August 14, 2011

Kid Tracks: Monkeying around tests your nerve

By WENDY ALMEIDA

You might understand on the logical side of your brain that your carabiner pulley clips are securely attached and you are not going to go splat on the ground if you walk out on the tightrope. It's no problem. You can pretend to be a monkey for the day.

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Tightrope crossings at Monkey Trunks in Saco take some balance, and grabbing pulley clips helps.

Photos by Wendy Almeida/Staff Writer

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The zipline was a favorite activity at Monkey Trunks for the Almeida girls. The hardest part is taking the first step off the high platform.

IF YOU GO

MONKEY TRUNKS, 2 Cascade Road, Saco, www.monkeytrunks.com

ADMISSION: $49 for monkeys over 48 inches; $39 for monkeys under 48 inches; $179 for a family of four; Maine residents get $10 off admission prices every day after 3 p.m. and all day on Saturday. Maine ID required for discount.

KIDS' REVIEW

13-YEAR-OLD: I liked the zipline at Monkey Trunks. I liked the course, but I didn't like some of the things that wobbled too much.

15-YEAR-OLD: I liked the zipline a lot. I liked the course, but it was a little intimidating and there were some parts of it that were a little nerve-wracking. Overall it was really fun but you have to be a little daring to enjoy it.

But the other side of your brain is saying no way are you leaving the stable wooden platform to swing like a monkey. You are way past that evolutionary milestone, thank you very much.

My daughters and I each went through a variation of this debate before taking that leap (and step) of faith out onto the ropes course at Monkey Trunks in Saco.

Money Trunks is a high ropes course that offers 48 "challenges." That means 48 ways to cross to different points of the course. Think giant tree house with rope ladders, tightrope wires, tires and foot-looped swings, as well as many other variations on this theme.

It's a true thrill-seeking, monkey-inspired climbing adventure.

There are three levels of challenges, the lowest offering more stable crossings. Stable, though, is a relative term when describing this course, because everything moves to some degree, except the round wooden platforms. The highest challenge level offered the most swinging-type crossings.

This place is an adrenaline-pumping experience, but the staff makes sure you know they keep safety in mind at all times.

Before we were allowed to step on the course, we watched a video that explained the course and its safety rules. Then we were fitted with a harness and helmet. The "monkey clips" were attached to each of our harnesses, with a demonstration of how to use them. The two carabiner pulley clips have a safety mechanism that prevents more than one clip from being disconnected at a time, to ensure you're secure and always connected on the course.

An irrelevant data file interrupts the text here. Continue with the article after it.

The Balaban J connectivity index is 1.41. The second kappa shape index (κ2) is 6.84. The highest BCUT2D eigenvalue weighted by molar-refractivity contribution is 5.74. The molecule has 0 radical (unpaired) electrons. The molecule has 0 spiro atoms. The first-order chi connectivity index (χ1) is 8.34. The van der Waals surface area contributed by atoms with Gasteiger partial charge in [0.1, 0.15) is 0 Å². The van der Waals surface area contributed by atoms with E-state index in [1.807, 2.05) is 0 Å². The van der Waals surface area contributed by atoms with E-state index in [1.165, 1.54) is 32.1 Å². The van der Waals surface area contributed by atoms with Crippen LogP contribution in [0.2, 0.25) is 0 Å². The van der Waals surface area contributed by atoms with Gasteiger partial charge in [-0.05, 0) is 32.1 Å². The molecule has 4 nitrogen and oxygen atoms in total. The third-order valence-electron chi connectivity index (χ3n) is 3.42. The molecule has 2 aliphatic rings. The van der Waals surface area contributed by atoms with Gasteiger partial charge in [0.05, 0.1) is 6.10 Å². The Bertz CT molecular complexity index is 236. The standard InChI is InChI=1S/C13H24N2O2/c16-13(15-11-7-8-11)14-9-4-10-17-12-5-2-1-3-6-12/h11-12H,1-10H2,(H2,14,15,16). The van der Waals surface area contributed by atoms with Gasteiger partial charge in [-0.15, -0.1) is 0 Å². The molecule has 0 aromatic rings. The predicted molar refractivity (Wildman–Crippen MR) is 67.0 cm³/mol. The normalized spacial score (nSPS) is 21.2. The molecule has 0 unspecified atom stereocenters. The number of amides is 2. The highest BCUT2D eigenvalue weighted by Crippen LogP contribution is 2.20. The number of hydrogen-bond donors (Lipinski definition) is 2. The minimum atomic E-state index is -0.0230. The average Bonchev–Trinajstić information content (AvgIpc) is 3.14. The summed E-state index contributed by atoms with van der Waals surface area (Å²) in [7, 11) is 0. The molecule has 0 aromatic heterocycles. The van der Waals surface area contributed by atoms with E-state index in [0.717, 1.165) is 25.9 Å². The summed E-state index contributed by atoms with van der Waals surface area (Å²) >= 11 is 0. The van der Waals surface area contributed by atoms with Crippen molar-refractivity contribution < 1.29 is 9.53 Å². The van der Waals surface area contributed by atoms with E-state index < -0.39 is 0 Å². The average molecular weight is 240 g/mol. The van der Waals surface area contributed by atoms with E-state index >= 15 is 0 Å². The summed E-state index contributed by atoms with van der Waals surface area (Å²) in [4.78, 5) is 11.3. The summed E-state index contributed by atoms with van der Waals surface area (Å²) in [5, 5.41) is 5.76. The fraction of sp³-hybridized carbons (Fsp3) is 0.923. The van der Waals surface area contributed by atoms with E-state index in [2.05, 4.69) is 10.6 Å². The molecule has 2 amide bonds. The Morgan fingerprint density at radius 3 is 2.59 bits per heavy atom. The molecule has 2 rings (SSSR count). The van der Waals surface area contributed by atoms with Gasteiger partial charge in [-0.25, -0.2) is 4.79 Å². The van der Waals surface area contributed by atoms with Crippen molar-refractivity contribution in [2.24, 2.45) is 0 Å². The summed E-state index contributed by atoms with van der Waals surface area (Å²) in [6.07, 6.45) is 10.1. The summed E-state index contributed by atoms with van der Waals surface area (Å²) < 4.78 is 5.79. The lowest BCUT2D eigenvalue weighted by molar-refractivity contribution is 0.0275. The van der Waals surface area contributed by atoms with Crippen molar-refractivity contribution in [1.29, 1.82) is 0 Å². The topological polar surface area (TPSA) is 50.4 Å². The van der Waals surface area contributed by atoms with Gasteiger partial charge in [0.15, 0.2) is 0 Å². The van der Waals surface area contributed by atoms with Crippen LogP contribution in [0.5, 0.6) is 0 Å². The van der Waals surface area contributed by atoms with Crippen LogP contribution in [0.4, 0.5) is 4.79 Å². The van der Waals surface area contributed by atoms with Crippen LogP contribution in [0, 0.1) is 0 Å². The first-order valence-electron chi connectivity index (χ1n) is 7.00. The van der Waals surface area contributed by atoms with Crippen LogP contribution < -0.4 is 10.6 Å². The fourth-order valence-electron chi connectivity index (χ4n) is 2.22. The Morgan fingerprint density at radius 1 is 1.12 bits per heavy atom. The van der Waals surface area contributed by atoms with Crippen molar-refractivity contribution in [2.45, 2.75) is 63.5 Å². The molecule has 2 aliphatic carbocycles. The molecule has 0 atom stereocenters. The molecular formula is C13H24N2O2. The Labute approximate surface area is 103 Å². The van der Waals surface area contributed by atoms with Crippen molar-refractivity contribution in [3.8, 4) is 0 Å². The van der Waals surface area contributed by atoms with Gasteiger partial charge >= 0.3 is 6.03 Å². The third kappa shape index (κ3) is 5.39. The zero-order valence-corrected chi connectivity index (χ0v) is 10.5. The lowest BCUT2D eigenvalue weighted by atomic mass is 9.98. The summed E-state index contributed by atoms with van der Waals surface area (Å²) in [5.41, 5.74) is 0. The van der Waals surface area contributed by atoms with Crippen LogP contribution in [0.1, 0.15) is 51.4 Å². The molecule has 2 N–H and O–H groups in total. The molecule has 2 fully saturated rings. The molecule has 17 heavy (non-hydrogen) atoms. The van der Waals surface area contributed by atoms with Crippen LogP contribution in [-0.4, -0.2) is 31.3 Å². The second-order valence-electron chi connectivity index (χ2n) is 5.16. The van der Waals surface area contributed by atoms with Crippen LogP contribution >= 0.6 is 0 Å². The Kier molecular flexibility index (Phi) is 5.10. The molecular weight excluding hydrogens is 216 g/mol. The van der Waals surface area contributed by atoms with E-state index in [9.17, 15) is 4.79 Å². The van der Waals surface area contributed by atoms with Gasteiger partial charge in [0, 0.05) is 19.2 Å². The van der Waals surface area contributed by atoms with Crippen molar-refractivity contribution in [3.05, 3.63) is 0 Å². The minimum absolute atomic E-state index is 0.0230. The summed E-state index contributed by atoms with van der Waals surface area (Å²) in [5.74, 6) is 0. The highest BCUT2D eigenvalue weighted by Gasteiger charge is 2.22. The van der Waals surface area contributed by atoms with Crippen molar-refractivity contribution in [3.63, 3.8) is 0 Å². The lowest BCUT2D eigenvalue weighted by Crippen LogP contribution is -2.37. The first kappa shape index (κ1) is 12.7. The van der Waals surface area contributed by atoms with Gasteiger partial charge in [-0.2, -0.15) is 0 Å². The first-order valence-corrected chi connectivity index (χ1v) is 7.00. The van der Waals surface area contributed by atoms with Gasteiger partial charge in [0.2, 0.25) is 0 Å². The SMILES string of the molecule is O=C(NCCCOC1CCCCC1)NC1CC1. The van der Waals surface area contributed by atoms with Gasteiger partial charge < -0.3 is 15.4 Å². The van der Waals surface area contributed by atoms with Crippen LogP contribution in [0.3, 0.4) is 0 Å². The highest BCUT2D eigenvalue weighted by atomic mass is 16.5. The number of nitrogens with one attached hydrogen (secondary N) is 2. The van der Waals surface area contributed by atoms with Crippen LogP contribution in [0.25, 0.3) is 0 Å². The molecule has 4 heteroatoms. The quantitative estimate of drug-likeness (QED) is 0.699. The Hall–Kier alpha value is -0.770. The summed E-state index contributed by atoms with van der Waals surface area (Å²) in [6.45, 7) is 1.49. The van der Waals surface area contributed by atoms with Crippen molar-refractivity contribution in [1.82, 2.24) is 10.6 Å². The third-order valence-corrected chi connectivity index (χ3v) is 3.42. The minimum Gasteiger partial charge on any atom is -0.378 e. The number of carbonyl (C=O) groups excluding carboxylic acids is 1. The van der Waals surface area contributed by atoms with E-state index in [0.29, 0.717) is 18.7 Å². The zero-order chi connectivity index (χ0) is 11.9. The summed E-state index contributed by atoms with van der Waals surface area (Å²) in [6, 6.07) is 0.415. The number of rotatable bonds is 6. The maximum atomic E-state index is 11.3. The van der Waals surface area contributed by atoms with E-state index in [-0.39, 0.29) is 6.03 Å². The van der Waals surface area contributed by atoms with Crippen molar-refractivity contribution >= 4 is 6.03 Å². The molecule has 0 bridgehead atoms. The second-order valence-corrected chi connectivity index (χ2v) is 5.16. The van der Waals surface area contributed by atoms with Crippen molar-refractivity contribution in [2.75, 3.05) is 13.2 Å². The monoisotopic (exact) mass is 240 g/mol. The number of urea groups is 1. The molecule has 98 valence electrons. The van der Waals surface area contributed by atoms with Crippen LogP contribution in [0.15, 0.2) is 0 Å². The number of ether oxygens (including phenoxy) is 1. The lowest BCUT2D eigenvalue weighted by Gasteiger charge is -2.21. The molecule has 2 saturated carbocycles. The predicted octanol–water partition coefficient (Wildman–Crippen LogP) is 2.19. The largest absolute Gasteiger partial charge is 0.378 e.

Each climber manages his or her own carabiners by detaching and reattaching to each crossing's safety rope so you can be self-sufficient and move through the challenges at your own pace. There are plenty of staff members around to assist all the climbing monkeys.

Once we walked through a low ropes course to demonstrate that we could sit back in a belaying stance in our harness (a move we knew from our indoor rock climbing adventures), we climbed the steps to the first level of the high ropes.

My 13-year-old hesitated before stepping out to the first crossing. The plank bridge secured by dual ropes running through the wood had some sway to it. That first step was a shaky one for her, but the next was steadier. She made it to the next pole platform with a smile, ready to face the next challenge.

My 15-year-old also hesitated before her first step and then crossed with ease. I had the longest mental debate before my leap of faith came. I think when you're over 40 you get slower about everything, including making a decision to follow your kids somewhere you are not sure you really want to go.

Muttering monkey puns (like "I must be bananas") offered some comic relief before I took that step out on the tightrope about 20 feet off the ground. But once I got a sense of my balance after a step or two, I really enjoyed myself on the monkey-like terrain.

After crossing a few challenges, my 15-year-old waited for me to catch up to her to share her observation of the course: "Everything moves, Mom."

As you work your way around the course, the challenges change; some are easier, others harder. But there was one constant: every crossing offered a balancing challenge, with forward and sometimes sideways movement on the wires.

(Continued on page 2)

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